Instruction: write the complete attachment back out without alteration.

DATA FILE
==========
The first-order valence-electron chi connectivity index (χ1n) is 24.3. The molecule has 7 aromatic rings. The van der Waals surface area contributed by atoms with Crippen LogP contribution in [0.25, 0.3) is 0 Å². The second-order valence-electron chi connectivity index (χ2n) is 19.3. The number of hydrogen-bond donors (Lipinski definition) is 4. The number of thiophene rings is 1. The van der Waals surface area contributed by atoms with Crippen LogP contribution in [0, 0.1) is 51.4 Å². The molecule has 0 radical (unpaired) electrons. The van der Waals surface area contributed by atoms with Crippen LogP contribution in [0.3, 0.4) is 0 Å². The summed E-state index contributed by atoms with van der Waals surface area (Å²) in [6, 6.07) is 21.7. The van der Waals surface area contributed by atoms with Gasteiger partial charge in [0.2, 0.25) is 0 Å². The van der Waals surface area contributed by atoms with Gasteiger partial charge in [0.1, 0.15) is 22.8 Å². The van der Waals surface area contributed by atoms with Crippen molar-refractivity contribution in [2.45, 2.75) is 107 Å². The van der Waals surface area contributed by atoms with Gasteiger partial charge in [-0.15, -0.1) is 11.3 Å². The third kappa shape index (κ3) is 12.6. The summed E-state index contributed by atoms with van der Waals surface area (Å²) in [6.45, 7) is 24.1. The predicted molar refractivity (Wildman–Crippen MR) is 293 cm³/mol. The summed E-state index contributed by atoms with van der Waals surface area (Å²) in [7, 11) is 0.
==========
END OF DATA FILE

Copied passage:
The first-order valence-electron chi connectivity index (χ1n) is 24.3. The molecule has 7 aromatic rings. The van der Waals surface area contributed by atoms with Crippen LogP contribution in [0.25, 0.3) is 0 Å². The second-order valence-electron chi connectivity index (χ2n) is 19.3. The number of hydrogen-bond donors (Lipinski definition) is 4. The number of thiophene rings is 1. The van der Waals surface area contributed by atoms with Crippen LogP contribution in [0, 0.1) is 51.4 Å². The molecule has 0 radical (unpaired) electrons. The van der Waals surface area contributed by atoms with Crippen LogP contribution in [0.3, 0.4) is 0 Å². The summed E-state index contributed by atoms with van der Waals surface area (Å²) in [6, 6.07) is 21.7. The van der Waals surface area contributed by atoms with Gasteiger partial charge in [0.2, 0.25) is 0 Å². The van der Waals surface area contributed by atoms with Gasteiger partial charge in [0.1, 0.15) is 22.8 Å². The van der Waals surface area contributed by atoms with Crippen molar-refractivity contribution in [2.45, 2.75) is 107 Å². The van der Waals surface area contributed by atoms with Gasteiger partial charge in [-0.15, -0.1) is 11.3 Å². The third kappa shape index (κ3) is 12.6. The summed E-state index contributed by atoms with van der Waals surface area (Å²) in [6.45, 7) is 24.1. The predicted molar refractivity (Wildman–Crippen MR) is 293 cm³/mol. The summed E-state index contributed by atoms with van der Waals surface area (Å²) in [7, 11) is 0.